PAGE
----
Monday, July 27, 2009

Flake's jihad against earmarks: The reality is not quite as pure as the image

Even though I've criticized AZ Congressman Jeff Flake (R-AZ6) in the past - and will continue to do so in the future - I actually have a great deal of respect for him.

While I rarely agree with him on most issues (and would never vote for him if I lived in his district), he is nothing if not consistent.

For instance, he has been calling for an House Ethics Committee investigation into the relationship between the PMA Group lobbying firm and Demcratic appropriators for months now. At one point, after his fifth or sixth "privileged resolution" was introduced in the House, I wondered where his righteous indignation and high ethical standards were during the Tom Delay mess a few years ago.

Turns out that he was one of the Republicans pressuring then-Majority Leader Tom Delay to step down.

So he gets some serious points for not being a hypocrite on ethics.

Unfortunately, he does have a record on earmarks of being, if not outright hypocritical (he doesn't seek earmarks for his own district), well, it *is* a little "gray."

He has proposed a number of anti-earmark amendments to bills this year, and the vast majority of them opposed earmarks in other states. And the ones that don't target other states' earmarks? They're general amendments.

He almost never targets AZ.

Hey, as someone who lives here, I suppose I should be a little grateful at his mercy, but as much as I love Arizona, even I don't think that all federally-funded projects here are good, while all such projects in other states are bad.

Yet Jeff Flake seems to think that the only improper expenditures of federal money occur in other states.

To whit, from the various authorization and appropriations bills (and the stimulus bill) that Congress has considered this year (note: pages linked to the word "amendments" are the Rules Committee pages listing all amendments proposed for a particular bill, not just Flake's) -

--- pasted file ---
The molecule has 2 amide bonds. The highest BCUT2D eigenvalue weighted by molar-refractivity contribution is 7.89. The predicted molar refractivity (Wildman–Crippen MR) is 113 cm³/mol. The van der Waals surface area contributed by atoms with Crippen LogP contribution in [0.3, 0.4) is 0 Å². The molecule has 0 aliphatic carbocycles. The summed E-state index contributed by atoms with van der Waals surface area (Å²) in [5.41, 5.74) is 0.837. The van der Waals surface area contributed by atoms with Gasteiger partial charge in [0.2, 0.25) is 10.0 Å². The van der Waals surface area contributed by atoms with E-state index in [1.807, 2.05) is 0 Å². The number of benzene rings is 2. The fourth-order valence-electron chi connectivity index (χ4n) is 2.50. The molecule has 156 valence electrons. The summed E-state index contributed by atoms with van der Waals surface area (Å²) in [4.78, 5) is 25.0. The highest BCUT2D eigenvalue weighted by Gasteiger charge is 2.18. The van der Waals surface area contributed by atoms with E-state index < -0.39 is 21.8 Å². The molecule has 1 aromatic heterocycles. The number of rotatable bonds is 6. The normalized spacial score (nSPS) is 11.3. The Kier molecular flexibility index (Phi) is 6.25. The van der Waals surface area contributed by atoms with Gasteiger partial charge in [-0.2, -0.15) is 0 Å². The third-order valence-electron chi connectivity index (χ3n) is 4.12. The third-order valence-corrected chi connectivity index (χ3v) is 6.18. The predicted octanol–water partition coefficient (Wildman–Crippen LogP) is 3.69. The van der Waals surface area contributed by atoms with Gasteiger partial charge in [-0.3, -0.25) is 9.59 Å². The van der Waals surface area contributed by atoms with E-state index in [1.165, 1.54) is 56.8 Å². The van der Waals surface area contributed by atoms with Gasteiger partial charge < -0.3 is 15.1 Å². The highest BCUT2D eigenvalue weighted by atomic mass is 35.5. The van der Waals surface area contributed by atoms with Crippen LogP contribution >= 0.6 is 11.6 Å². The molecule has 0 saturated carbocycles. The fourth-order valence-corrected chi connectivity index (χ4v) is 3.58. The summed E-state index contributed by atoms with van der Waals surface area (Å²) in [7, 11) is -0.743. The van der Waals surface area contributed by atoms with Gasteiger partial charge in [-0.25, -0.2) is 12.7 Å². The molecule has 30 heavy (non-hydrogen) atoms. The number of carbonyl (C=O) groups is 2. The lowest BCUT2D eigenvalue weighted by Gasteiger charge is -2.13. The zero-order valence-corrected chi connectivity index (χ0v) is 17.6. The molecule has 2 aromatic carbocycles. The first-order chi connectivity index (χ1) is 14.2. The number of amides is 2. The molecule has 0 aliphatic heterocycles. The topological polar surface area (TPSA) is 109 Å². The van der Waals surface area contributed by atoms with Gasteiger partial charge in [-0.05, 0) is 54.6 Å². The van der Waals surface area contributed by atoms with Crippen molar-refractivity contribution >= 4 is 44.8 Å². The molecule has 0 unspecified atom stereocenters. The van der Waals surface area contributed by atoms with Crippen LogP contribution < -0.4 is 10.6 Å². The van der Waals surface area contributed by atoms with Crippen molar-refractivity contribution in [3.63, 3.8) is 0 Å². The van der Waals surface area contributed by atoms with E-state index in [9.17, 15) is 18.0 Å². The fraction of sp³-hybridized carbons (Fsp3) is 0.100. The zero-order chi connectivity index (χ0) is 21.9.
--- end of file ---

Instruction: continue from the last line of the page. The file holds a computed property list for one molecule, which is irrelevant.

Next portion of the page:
- For H.R. 3288, the Transportation and HUD appropriations act, Flake proposed 12 amendments.

He attacked projects in North Dakota, Texas, Ohio (twice), Pennsylvania (twice), New York (three times!), West Virginia, Wisconsin, and New Mexico. The closest he came to targeting an AZ earmark was one of the Pennsylvania projects he attacked. It was in Phoenixville, Pennsylvania.

- For H.R. 3170, the Financial Services and General Government appropriations act, Flake proposed 11 amendments.

He went after projects in Georgia, Arkansas, Idaho, Minnesota, Maryland, Florida, California (twice), Pennsylvania (twice) and South Carolina.

- For Energy and Water Appropriations, he proposed 12 amendments.

He went after projects in Missouri, California (twice), Georgia, Arkansas, New York, Vermont, Nevada, District of Columbia, Washington, Massachusetts, and Minnesota.

- For H.R. 3082, Veterans Affairs and Military Construction appropriations, Flake proposed one amendment. This one would have prohibited "all of the member-requested earmarks for military construction projects." That amendment would have eliminated over 100 projects, one of which was in AZ.

- For H.R. 3081, State Department and foreign operations appropriations, Flake proposed one amendment, eliminating funding for "the one-time special educational, professional, and cultural exchange grants program."

- For H.R. 2997, Agriculture, Rural Development and FDA appropriations, Flake proposed 12 amendment, some of which were of the "MIRV" variety, attacking multiple states in one strike.

He went after projects in Pennsylvania, Idaho (twice), Maine, Michigan, Mississippi, North Carolina, Oregon (twice), Tennessee, West Virginia, Iowa (twice), Georgia, Washington (twice), Minnesota, Ohio, Maryland, Texas, Illinois, and Maryland,

- For H.R. 2996, Interior, Environment and related appropriations, Flake proposed 10 amendments.